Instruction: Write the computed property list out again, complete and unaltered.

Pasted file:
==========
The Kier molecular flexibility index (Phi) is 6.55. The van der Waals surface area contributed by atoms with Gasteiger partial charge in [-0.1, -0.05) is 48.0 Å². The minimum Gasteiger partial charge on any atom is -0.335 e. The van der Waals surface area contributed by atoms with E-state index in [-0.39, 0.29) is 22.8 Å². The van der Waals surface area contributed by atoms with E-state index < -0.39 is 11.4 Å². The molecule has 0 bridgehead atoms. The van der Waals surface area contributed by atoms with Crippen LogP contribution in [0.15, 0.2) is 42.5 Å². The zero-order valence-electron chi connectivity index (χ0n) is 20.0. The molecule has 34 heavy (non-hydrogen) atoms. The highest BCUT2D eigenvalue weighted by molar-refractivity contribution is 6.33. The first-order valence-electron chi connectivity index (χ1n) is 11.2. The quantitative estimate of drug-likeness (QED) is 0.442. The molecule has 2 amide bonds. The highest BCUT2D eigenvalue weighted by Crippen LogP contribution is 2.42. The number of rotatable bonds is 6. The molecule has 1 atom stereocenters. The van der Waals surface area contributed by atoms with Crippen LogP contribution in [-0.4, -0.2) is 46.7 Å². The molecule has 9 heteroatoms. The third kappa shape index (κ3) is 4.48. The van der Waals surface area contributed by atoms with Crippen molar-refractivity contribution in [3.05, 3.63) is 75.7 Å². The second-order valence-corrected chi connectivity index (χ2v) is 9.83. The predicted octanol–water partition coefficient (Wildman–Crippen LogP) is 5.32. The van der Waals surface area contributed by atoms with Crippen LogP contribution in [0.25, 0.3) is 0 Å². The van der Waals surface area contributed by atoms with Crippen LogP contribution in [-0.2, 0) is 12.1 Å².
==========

The Kier molecular flexibility index (Phi) is 6.55. The van der Waals surface area contributed by atoms with Gasteiger partial charge in [-0.1, -0.05) is 48.0 Å². The minimum Gasteiger partial charge on any atom is -0.335 e. The van der Waals surface area contributed by atoms with E-state index in [-0.39, 0.29) is 22.8 Å². The van der Waals surface area contributed by atoms with E-state index < -0.39 is 11.4 Å². The molecule has 0 bridgehead atoms. The van der Waals surface area contributed by atoms with Crippen LogP contribution in [0.15, 0.2) is 42.5 Å². The zero-order valence-electron chi connectivity index (χ0n) is 20.0. The molecule has 34 heavy (non-hydrogen) atoms. The highest BCUT2D eigenvalue weighted by molar-refractivity contribution is 6.33. The first-order valence-electron chi connectivity index (χ1n) is 11.2. The quantitative estimate of drug-likeness (QED) is 0.442. The molecule has 2 amide bonds. The highest BCUT2D eigenvalue weighted by Crippen LogP contribution is 2.42. The number of rotatable bonds is 6. The molecule has 1 atom stereocenters. The van der Waals surface area contributed by atoms with Crippen LogP contribution in [-0.4, -0.2) is 46.7 Å². The molecule has 9 heteroatoms. The third kappa shape index (κ3) is 4.48. The van der Waals surface area contributed by atoms with Crippen molar-refractivity contribution in [3.05, 3.63) is 75.7 Å². The second-order valence-corrected chi connectivity index (χ2v) is 9.83. The predicted octanol–water partition coefficient (Wildman–Crippen LogP) is 5.32. The van der Waals surface area contributed by atoms with Crippen LogP contribution in [0.25, 0.3) is 0 Å². The van der Waals surface area contributed by atoms with Crippen LogP contribution in [-0.2, 0) is 12.1 Å².